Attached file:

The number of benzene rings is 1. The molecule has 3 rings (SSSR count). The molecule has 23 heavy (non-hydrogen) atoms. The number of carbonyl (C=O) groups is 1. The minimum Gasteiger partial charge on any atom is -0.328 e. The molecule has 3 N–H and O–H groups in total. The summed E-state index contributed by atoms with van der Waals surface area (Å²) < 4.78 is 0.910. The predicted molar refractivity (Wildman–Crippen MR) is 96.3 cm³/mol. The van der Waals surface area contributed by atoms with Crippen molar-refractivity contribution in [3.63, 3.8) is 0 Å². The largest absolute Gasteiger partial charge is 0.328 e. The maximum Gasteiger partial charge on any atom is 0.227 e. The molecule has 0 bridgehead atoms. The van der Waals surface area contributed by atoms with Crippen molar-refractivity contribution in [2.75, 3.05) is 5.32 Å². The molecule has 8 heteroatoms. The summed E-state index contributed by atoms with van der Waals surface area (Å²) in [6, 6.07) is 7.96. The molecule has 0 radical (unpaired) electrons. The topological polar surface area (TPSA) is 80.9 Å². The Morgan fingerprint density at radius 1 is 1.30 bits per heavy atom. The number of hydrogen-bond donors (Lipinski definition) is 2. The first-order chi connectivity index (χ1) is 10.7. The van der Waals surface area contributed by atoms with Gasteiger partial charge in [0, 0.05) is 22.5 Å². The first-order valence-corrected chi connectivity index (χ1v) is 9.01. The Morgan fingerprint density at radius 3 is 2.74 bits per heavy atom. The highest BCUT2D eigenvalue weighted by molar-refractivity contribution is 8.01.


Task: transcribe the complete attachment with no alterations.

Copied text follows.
The number of benzene rings is 1. The molecule has 3 rings (SSSR count). The molecule has 23 heavy (non-hydrogen) atoms. The number of carbonyl (C=O) groups is 1. The minimum Gasteiger partial charge on any atom is -0.328 e. The molecule has 3 N–H and O–H groups in total. The summed E-state index contributed by atoms with van der Waals surface area (Å²) < 4.78 is 0.910. The predicted molar refractivity (Wildman–Crippen MR) is 96.3 cm³/mol. The van der Waals surface area contributed by atoms with Crippen molar-refractivity contribution in [3.63, 3.8) is 0 Å². The largest absolute Gasteiger partial charge is 0.328 e. The maximum Gasteiger partial charge on any atom is 0.227 e. The molecule has 0 bridgehead atoms. The van der Waals surface area contributed by atoms with Crippen molar-refractivity contribution in [2.75, 3.05) is 5.32 Å². The molecule has 8 heteroatoms. The summed E-state index contributed by atoms with van der Waals surface area (Å²) in [6, 6.07) is 7.96. The molecule has 0 radical (unpaired) electrons. The topological polar surface area (TPSA) is 80.9 Å². The Morgan fingerprint density at radius 1 is 1.30 bits per heavy atom. The number of hydrogen-bond donors (Lipinski definition) is 2. The first-order chi connectivity index (χ1) is 10.7. The van der Waals surface area contributed by atoms with Gasteiger partial charge in [0, 0.05) is 22.5 Å². The first-order valence-corrected chi connectivity index (χ1v) is 9.01. The Morgan fingerprint density at radius 3 is 2.74 bits per heavy atom. The highest BCUT2D eigenvalue weighted by molar-refractivity contribution is 8.01.